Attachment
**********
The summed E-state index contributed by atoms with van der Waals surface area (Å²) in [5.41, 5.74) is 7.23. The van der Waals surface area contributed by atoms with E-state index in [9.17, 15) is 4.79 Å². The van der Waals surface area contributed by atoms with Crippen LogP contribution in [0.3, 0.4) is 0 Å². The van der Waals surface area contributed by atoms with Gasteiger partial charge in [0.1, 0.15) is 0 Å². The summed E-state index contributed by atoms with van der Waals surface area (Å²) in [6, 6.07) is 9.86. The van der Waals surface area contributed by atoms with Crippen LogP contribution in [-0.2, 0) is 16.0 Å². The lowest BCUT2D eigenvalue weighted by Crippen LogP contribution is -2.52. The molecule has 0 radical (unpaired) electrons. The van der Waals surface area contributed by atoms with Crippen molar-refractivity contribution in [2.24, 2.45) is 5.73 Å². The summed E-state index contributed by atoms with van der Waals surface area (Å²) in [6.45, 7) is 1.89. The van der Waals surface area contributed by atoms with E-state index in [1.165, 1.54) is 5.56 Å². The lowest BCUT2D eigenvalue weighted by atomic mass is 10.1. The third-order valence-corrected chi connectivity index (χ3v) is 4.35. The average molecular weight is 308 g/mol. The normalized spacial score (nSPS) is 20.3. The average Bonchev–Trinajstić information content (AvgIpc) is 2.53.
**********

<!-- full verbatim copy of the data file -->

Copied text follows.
The summed E-state index contributed by atoms with van der Waals surface area (Å²) in [5.41, 5.74) is 7.23. The van der Waals surface area contributed by atoms with E-state index in [9.17, 15) is 4.79 Å². The van der Waals surface area contributed by atoms with Crippen LogP contribution in [0.3, 0.4) is 0 Å². The van der Waals surface area contributed by atoms with Gasteiger partial charge in [0.1, 0.15) is 0 Å². The summed E-state index contributed by atoms with van der Waals surface area (Å²) in [6, 6.07) is 9.86. The van der Waals surface area contributed by atoms with Crippen LogP contribution in [-0.2, 0) is 16.0 Å². The lowest BCUT2D eigenvalue weighted by Crippen LogP contribution is -2.52. The molecule has 0 radical (unpaired) electrons. The van der Waals surface area contributed by atoms with Crippen molar-refractivity contribution in [2.24, 2.45) is 5.73 Å². The summed E-state index contributed by atoms with van der Waals surface area (Å²) in [6.45, 7) is 1.89. The van der Waals surface area contributed by atoms with E-state index in [1.165, 1.54) is 5.56 Å². The lowest BCUT2D eigenvalue weighted by atomic mass is 10.1. The third-order valence-corrected chi connectivity index (χ3v) is 4.35. The average molecular weight is 308 g/mol. The normalized spacial score (nSPS) is 20.3. The average Bonchev–Trinajstić information content (AvgIpc) is 2.53.